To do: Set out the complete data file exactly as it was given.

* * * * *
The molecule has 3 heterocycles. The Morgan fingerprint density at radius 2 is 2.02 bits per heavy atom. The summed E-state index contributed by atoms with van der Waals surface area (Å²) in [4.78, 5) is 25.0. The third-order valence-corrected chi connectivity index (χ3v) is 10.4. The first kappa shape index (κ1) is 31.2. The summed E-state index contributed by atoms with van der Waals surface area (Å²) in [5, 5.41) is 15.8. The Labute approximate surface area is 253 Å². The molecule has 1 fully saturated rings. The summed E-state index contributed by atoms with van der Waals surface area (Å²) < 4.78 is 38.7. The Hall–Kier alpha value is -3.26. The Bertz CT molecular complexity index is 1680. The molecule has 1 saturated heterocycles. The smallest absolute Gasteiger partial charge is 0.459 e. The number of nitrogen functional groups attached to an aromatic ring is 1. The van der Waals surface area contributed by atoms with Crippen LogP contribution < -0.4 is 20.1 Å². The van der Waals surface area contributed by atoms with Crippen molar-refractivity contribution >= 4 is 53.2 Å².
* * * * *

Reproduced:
The molecule has 3 heterocycles. The Morgan fingerprint density at radius 2 is 2.02 bits per heavy atom. The summed E-state index contributed by atoms with van der Waals surface area (Å²) in [4.78, 5) is 25.0. The third-order valence-corrected chi connectivity index (χ3v) is 10.4. The first kappa shape index (κ1) is 31.2. The summed E-state index contributed by atoms with van der Waals surface area (Å²) in [5, 5.41) is 15.8. The Labute approximate surface area is 253 Å². The molecule has 1 fully saturated rings. The summed E-state index contributed by atoms with van der Waals surface area (Å²) < 4.78 is 38.7. The Hall–Kier alpha value is -3.26. The Bertz CT molecular complexity index is 1680. The molecule has 1 saturated heterocycles. The smallest absolute Gasteiger partial charge is 0.459 e. The number of nitrogen functional groups attached to an aromatic ring is 1. The van der Waals surface area contributed by atoms with Crippen LogP contribution < -0.4 is 20.1 Å². The van der Waals surface area contributed by atoms with Crippen molar-refractivity contribution >= 4 is 53.2 Å².